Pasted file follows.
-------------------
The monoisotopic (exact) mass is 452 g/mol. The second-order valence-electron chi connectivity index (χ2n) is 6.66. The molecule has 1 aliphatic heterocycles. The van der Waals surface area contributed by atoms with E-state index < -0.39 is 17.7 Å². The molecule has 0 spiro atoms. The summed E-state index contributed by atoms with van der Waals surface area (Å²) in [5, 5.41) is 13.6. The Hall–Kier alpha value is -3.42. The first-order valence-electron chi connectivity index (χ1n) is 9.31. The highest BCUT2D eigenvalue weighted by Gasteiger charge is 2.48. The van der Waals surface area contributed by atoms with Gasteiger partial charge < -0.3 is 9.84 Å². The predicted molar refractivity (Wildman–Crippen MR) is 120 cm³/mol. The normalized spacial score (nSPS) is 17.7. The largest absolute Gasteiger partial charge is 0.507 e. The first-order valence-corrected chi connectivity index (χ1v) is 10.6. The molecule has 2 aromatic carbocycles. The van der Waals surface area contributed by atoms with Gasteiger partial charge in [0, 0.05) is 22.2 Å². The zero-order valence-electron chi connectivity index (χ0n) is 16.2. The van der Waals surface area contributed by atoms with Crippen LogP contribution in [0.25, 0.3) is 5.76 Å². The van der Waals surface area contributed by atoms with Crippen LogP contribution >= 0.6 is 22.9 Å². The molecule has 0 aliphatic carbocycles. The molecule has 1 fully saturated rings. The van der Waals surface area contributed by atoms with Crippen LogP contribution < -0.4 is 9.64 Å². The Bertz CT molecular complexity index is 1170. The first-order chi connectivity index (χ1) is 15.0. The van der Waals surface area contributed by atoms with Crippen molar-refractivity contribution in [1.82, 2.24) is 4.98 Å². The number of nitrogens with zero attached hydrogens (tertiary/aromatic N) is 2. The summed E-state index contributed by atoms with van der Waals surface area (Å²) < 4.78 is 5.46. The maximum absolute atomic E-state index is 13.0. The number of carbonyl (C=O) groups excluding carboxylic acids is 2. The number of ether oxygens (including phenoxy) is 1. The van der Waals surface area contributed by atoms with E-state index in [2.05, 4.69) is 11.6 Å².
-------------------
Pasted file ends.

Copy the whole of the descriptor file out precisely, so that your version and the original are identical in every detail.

The monoisotopic (exact) mass is 452 g/mol. The second-order valence-electron chi connectivity index (χ2n) is 6.66. The molecule has 1 aliphatic heterocycles. The van der Waals surface area contributed by atoms with E-state index < -0.39 is 17.7 Å². The molecule has 0 spiro atoms. The summed E-state index contributed by atoms with van der Waals surface area (Å²) in [5, 5.41) is 13.6. The Hall–Kier alpha value is -3.42. The first-order valence-electron chi connectivity index (χ1n) is 9.31. The highest BCUT2D eigenvalue weighted by Gasteiger charge is 2.48. The van der Waals surface area contributed by atoms with Gasteiger partial charge < -0.3 is 9.84 Å². The predicted molar refractivity (Wildman–Crippen MR) is 120 cm³/mol. The normalized spacial score (nSPS) is 17.7. The largest absolute Gasteiger partial charge is 0.507 e. The first-order valence-corrected chi connectivity index (χ1v) is 10.6. The molecule has 2 aromatic carbocycles. The van der Waals surface area contributed by atoms with Gasteiger partial charge in [0, 0.05) is 22.2 Å². The zero-order valence-electron chi connectivity index (χ0n) is 16.2. The van der Waals surface area contributed by atoms with Crippen LogP contribution in [0.25, 0.3) is 5.76 Å². The van der Waals surface area contributed by atoms with Crippen LogP contribution >= 0.6 is 22.9 Å². The molecule has 0 aliphatic carbocycles. The molecule has 1 fully saturated rings. The van der Waals surface area contributed by atoms with Crippen LogP contribution < -0.4 is 9.64 Å². The Bertz CT molecular complexity index is 1170. The first-order chi connectivity index (χ1) is 15.0. The van der Waals surface area contributed by atoms with Crippen molar-refractivity contribution in [1.82, 2.24) is 4.98 Å². The number of nitrogens with zero attached hydrogens (tertiary/aromatic N) is 2. The summed E-state index contributed by atoms with van der Waals surface area (Å²) < 4.78 is 5.46. The maximum absolute atomic E-state index is 13.0. The number of carbonyl (C=O) groups excluding carboxylic acids is 2. The number of ether oxygens (including phenoxy) is 1. The van der Waals surface area contributed by atoms with E-state index in [2.05, 4.69) is 11.6 Å².